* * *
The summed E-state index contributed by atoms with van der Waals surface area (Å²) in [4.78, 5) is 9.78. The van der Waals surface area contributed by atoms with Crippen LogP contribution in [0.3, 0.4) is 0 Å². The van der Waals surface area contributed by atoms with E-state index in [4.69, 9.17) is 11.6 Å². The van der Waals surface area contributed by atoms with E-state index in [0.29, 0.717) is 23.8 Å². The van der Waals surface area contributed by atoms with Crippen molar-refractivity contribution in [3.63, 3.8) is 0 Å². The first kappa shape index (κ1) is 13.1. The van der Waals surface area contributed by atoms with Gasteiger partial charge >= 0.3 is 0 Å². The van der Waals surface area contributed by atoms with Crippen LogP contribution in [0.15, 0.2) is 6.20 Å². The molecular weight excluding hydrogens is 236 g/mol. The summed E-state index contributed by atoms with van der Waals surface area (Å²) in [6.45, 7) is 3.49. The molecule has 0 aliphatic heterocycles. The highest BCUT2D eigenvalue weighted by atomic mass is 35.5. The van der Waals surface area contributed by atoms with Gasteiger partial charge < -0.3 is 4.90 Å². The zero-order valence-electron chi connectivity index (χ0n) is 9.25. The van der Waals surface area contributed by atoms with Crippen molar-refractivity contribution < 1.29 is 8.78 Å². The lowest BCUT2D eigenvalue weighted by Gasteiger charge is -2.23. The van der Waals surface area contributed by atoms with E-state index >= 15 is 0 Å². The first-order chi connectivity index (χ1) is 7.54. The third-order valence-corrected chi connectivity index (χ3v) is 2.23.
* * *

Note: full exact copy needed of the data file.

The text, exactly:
The summed E-state index contributed by atoms with van der Waals surface area (Å²) in [4.78, 5) is 9.78. The van der Waals surface area contributed by atoms with Crippen LogP contribution in [0.3, 0.4) is 0 Å². The van der Waals surface area contributed by atoms with E-state index in [4.69, 9.17) is 11.6 Å². The van der Waals surface area contributed by atoms with E-state index in [0.29, 0.717) is 23.8 Å². The van der Waals surface area contributed by atoms with Crippen molar-refractivity contribution in [3.63, 3.8) is 0 Å². The first kappa shape index (κ1) is 13.1. The van der Waals surface area contributed by atoms with Gasteiger partial charge >= 0.3 is 0 Å². The van der Waals surface area contributed by atoms with Crippen LogP contribution in [0.15, 0.2) is 6.20 Å². The molecular weight excluding hydrogens is 236 g/mol. The summed E-state index contributed by atoms with van der Waals surface area (Å²) in [6.45, 7) is 3.49. The molecule has 0 aliphatic heterocycles. The highest BCUT2D eigenvalue weighted by atomic mass is 35.5. The van der Waals surface area contributed by atoms with Gasteiger partial charge < -0.3 is 4.90 Å². The zero-order valence-electron chi connectivity index (χ0n) is 9.25. The van der Waals surface area contributed by atoms with Crippen molar-refractivity contribution < 1.29 is 8.78 Å². The lowest BCUT2D eigenvalue weighted by Gasteiger charge is -2.23. The van der Waals surface area contributed by atoms with E-state index >= 15 is 0 Å². The first-order chi connectivity index (χ1) is 7.54. The third-order valence-corrected chi connectivity index (χ3v) is 2.23.